The “flight into Egypt” has been a favorite subject for artists. In the 19th century, the American artist Henry Ossawa Tanner (1859-1937) painted this subject some 15 times. Tanner’s father was a minister in the African Methodist Episcopal Church, so it is not too surprising that Tanner frequently painted biblical subjects.

Tanner paints the fleeing family as ordinary folks. We see no halos or other distinguishing features that might identify this refugee family as the Holy Family. In fact, the facial features are hard to distinguish. Perhaps this allows us to recognize the universal dimension of the experience, rather than seeing it only as a one-time event in the life of Jesus. Tanner’s colors and brushstrokes give a sense of the danger this family faces and the hastiness of their journey. They run from Herod, but they also run into new and unknown territory. What will they encounter on the way? How will they be received when they arrive?

We see another characteristic Matthean motif in this narrative, especially if we expand it to include verses 16-19. Matthew tells us that what happens occurs to fulfill prophecy. The messages of the prophets of old take on new life for Matthew. The flight itself fulfills the word of God spoken by Hosea (11:1), “out of Egypt I have called my son.” Herod’s massacre of the innocent children of Bethlehem fulfills the word spoken by Jeremiah (31:15) about Rachel’s weeping for her children.

In the 8th and 7th centuries BC, when Hosea and Jeremiah delivered their messages, these words related to the experiences of the Israelites and Judeans of that time period. Matthew infuses them with new meaning as he relates them to Jesus.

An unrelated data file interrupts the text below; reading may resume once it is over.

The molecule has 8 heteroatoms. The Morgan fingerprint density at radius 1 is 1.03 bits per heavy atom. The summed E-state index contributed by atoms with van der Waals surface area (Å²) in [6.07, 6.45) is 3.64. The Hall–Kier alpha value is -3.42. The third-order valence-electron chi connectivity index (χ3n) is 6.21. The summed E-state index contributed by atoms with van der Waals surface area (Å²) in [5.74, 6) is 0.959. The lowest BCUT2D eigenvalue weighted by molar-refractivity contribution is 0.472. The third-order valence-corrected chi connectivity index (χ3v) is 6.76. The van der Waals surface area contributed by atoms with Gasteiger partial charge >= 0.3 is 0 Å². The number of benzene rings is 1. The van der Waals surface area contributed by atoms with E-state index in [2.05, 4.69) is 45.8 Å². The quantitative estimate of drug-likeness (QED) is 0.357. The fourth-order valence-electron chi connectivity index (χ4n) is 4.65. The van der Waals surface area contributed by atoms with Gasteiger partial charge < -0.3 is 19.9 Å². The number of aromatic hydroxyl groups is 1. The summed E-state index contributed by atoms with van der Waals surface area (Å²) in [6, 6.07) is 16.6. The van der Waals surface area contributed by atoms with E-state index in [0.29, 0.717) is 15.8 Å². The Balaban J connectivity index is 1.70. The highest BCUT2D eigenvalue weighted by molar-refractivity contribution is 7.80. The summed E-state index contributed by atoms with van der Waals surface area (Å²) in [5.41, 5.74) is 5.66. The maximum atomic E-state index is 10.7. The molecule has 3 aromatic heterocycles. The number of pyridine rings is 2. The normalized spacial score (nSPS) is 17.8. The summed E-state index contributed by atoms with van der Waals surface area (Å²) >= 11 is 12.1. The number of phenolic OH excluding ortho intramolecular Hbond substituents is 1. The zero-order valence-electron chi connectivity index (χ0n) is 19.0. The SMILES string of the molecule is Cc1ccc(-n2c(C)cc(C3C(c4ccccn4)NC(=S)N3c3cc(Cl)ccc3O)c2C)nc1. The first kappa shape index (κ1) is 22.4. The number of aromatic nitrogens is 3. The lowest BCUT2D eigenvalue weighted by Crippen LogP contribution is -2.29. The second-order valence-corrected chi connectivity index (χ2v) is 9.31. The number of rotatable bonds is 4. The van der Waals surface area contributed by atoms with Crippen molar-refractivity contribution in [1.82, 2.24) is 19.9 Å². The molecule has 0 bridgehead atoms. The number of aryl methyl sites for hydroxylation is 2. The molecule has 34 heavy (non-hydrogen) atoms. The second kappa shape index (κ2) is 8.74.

The source of the third prophecy, “He will be called a Nazorean,” is less clear. Matthew may be relating Isaiah’s prophecy of a branch growing from Jesse’s roots to the family’s decision to settle in Nazareth (the Hebrew word for “branch,” which is used in Isaiah 11:1, sounds somewhat like the word Nazorean).

Having slowed down to reflect on Matthew 2:13-15, what have I learned? After meditating on Henry Ossawa Tanner’s paintings, how do I respond? Perhaps my former hasty reading of these three verses came about because I cannot identify personally with this family in flight. But I follow the news, and I know that we currently have over 65 million people who have been forced to leave their homes. As I write this, an e-mail appears in my inbox suggesting that I learn more about the refugee crisis by going to the website of the United Nations Refugee Agency (

Those who have been forced to abandon their homes and possessions— either permanently or temporarily— may find solace in learning that Jesus and his parents knew the refugee experience firsthand. Matthew tells us that Jesus is Immanuel, “God- With-Us.” God is with refugees.

For the rest of us, those of us fortunate enough not to know the refugee experience firsthand, our challenge is this: What shall we do? Other words from Matthew’s Gospel come to mind—the words of Jesus in chapter 25. When disciples feed the hungry, clothe the naked, care for the sick, visit prisoners, and welcome strangers, Jesus says, “Truly I tell you, just as you did it to one of the least of these who are members of my family, you did it to me” (25:40b).

Christina Bucher is professor of religion at Elizabethtown (Pa.) College.